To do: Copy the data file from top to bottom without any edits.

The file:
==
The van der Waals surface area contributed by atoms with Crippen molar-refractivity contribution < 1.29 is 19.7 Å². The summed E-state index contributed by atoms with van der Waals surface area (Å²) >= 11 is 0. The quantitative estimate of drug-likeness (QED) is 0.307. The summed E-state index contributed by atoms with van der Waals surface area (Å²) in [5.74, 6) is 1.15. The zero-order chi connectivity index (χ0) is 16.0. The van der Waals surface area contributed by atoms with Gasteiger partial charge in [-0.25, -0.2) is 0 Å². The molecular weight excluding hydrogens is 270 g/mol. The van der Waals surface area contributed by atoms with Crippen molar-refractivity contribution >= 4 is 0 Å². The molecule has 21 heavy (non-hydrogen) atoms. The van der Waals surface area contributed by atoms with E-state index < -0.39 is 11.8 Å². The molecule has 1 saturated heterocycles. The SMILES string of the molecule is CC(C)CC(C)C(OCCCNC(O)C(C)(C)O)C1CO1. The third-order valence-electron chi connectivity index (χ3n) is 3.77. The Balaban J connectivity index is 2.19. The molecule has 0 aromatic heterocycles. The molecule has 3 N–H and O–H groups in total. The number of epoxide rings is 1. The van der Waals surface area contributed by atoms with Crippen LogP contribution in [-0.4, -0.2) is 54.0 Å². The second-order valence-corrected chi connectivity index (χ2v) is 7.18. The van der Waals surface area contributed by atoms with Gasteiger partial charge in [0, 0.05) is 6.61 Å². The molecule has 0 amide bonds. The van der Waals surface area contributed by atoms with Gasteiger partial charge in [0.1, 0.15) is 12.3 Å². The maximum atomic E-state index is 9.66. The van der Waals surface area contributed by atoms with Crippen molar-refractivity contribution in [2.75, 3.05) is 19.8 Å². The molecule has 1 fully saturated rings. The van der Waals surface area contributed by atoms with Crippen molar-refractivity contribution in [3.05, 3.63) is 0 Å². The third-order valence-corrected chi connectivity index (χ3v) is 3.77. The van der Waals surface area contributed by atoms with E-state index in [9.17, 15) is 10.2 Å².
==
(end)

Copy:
The van der Waals surface area contributed by atoms with Crippen molar-refractivity contribution < 1.29 is 19.7 Å². The summed E-state index contributed by atoms with van der Waals surface area (Å²) >= 11 is 0. The quantitative estimate of drug-likeness (QED) is 0.307. The summed E-state index contributed by atoms with van der Waals surface area (Å²) in [5.74, 6) is 1.15. The zero-order chi connectivity index (χ0) is 16.0. The van der Waals surface area contributed by atoms with Gasteiger partial charge in [-0.25, -0.2) is 0 Å². The molecular weight excluding hydrogens is 270 g/mol. The van der Waals surface area contributed by atoms with Crippen molar-refractivity contribution >= 4 is 0 Å². The molecule has 21 heavy (non-hydrogen) atoms. The van der Waals surface area contributed by atoms with E-state index < -0.39 is 11.8 Å². The molecule has 1 saturated heterocycles. The SMILES string of the molecule is CC(C)CC(C)C(OCCCNC(O)C(C)(C)O)C1CO1. The third-order valence-electron chi connectivity index (χ3n) is 3.77. The Balaban J connectivity index is 2.19. The molecule has 0 aromatic heterocycles. The molecule has 3 N–H and O–H groups in total. The number of epoxide rings is 1. The van der Waals surface area contributed by atoms with Crippen LogP contribution in [-0.4, -0.2) is 54.0 Å². The second-order valence-corrected chi connectivity index (χ2v) is 7.18. The van der Waals surface area contributed by atoms with Gasteiger partial charge in [0, 0.05) is 6.61 Å². The molecule has 0 amide bonds. The van der Waals surface area contributed by atoms with Gasteiger partial charge in [0.1, 0.15) is 12.3 Å². The maximum atomic E-state index is 9.66. The van der Waals surface area contributed by atoms with Crippen molar-refractivity contribution in [2.75, 3.05) is 19.8 Å². The molecule has 1 fully saturated rings. The van der Waals surface area contributed by atoms with Crippen molar-refractivity contribution in [3.05, 3.63) is 0 Å². The third-order valence-corrected chi connectivity index (χ3v) is 3.77. The van der Waals surface area contributed by atoms with E-state index in [9.17, 15) is 10.2 Å².